2. La Verna, Franciscan Center for Spiritual Development

Interview with Hans Sevenhoven,

the member of managing committee of 'La Verna'

M.V.: Can I ask you: who are you? Are you a priest? What are your duties in your community?

H.S.: I am Hans Sevenhoven, born in Gouda (cheese!) 13-07-1946. I became a Franciscan friar in 1964. When we met in Holland, I was still a Franciscan. In October 2001, I left the order. Of course, this process was already on its way, when we talked with each other. I am not a priest. Within the order, I had different duties; lastly, I was working at the Franciscan Study Centre in Utrecht, teaching students of theology, and doing research in the field of (theological) spirituality.

Within the community in Amsterdam my main duty was – and still is – my work on La Verna, Franciscan centre of spiritual development, 30 % of the week.

M.V.: I was surprised by your reply on the first question. You entered the order in 1964, when you were 18. And 38 years you were a Franciscan. But now you left the order. Can I ask you about the causes of this step?

H.S.: I can imagine your surprise... Of course there are many personal factors that brought me to this step. Still, there are no secrets around my decision. The Dutch province of the Franciscans directed me to do fulltime scientific work. Following this, I became unhappy. Then, the labour relation became disturbed.

M.V.: What does the word 'friar' mean?

H.S.: 'Friar' means (religious) brother. It is the name used in English for members of the orders of the 12th and 13th century. Franciscans and Friars Minor are one and the same thing.

M.V.: 'La Verna' - what's this? What does this word mean? Could you tell me about your organization?

H.S.: ‘La Verna’ is a mountain in Toscane, Italy. In Francis’s of Assisi’s later years, this mountain was a place for him to retire and pray, to treat things that refer to God. We think it is an appropriate name for our centre.

‘La Verna’ as organisation is founded five years ago (04-10-1997) by the Dutch province of the friars minor ( = Franciscans). There is a managing committee of four members; the chairman is a friar. The staff consists of two members, Rob Hoogenboom, one of the friars, for 50 % and myself. We are assisted by many volunteers, the other friars in the monastery among them. The people giving the courses are working free lance, course by course.

M.V.: In what year was founded your monastery?

H.S.: The monastery, in which ‘La Verna’ is accommodated, is founded in 1997. That is to say: it was built in 1960 for a congregation (=a religious institution) of friars working in education. They fulfilled jobs everywhere in Amsterdam. In 1997 the Franciscans bought this monastery. The friars were getting old… There is only one member of this congregation still living there, he is almost 70 years old.

The Franciscans were living nearby for about fifty years. This monastery is a better accommodation. There is an elevator – things like that.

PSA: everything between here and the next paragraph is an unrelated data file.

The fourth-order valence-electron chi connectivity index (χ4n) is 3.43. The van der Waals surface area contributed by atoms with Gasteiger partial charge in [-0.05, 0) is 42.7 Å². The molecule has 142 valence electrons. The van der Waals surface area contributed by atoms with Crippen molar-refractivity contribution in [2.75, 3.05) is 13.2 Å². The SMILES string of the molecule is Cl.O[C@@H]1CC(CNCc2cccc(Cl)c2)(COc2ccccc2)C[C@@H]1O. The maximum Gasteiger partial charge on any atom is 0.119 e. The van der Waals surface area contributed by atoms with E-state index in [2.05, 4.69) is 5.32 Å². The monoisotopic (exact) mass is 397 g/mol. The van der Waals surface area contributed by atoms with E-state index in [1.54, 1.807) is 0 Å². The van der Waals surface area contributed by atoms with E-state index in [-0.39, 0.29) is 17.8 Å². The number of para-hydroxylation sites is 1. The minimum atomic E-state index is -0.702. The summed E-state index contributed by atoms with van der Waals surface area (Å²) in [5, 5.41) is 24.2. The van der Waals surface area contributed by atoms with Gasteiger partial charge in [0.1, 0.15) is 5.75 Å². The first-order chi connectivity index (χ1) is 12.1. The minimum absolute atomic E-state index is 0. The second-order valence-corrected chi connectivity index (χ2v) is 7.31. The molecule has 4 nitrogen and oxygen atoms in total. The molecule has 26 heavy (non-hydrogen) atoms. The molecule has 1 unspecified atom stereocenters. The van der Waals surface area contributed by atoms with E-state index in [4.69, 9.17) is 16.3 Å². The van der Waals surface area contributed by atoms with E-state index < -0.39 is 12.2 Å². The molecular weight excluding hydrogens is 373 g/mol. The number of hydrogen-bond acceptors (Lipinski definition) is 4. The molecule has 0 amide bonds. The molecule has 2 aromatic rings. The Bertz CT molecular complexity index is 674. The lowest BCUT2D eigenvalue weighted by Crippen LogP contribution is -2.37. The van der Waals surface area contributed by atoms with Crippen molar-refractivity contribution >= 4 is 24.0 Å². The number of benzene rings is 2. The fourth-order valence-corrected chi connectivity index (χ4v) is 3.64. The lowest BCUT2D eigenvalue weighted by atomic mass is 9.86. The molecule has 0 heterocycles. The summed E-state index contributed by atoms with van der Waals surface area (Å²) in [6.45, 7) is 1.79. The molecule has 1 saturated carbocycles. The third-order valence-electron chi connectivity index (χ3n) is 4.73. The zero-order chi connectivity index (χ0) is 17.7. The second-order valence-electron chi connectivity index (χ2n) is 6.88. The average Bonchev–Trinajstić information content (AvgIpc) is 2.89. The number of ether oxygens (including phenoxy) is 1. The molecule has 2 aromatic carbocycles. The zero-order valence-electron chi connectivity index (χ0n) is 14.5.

The Franciscans were founded in 1209…

M.V.: What happened with the friars, which lived in the monastery until the Franciscans bought it?

H.S.: Most of the brothers (except one) that lived in the monastery where La Verna is established went to a house for elderly religious brothers of their congregation in Oudenbosch.

M.V.: How many people in your monastery?

H.S.: There are eleven Franciscans living in this monastery. Then there is this other friar.

M.V.: What about average age of members of your community?

H.S.: Two of the Franciscans living there are under 65 – the Dutch age of retirement; they are 55 and 56, respectively. The others are above that. The oldest one is 79.

I myself do not live there. I live in Leusden, a small town near Amersfoort (near Utrecht). When I stay in the community I participate in everything.

M.V.: Can I ask you about the types of activities in the monastery?

H.S.: Except for the two friars in their fifties, none of the friars has a job. They do something nevertheless.

Jan van den Eijnden is 56. He is vice-provincial of the Dutch province of the friars minor (vice head of the Dutch Franciscans) since one year and for five years to come. That is 40 %. For 60 % he works at the Franciscan Study Centre, as I did, until last year.

Rob Hoogenboom is 55. He coordinates 'La Verna' and is minister of theology students in Amsterdam, both 50 %.

The others assist in parishes in the neighbourhood, in activities of 'La Verna', activities for refugees, and so on, all for a minor part of their time (under 50 %).

Next to 'La Verna', I myself work for the Franciscan Movement in the Netherlands, for a year now.

M.V.: What about the duties of everyday in the monastery?

H.S.: Of course, the Franciscans living in Amsterdam have their everyday duties in the monastery. That includes prayer, shopping for drink and food, cleaning the house, hospitality - for all those people visiting La Verna, settling in the neighbourhood, and so on. They are well known in the district, as well among the people from Turkish and Moroccan origin as among the Dutch. No job means no professional work...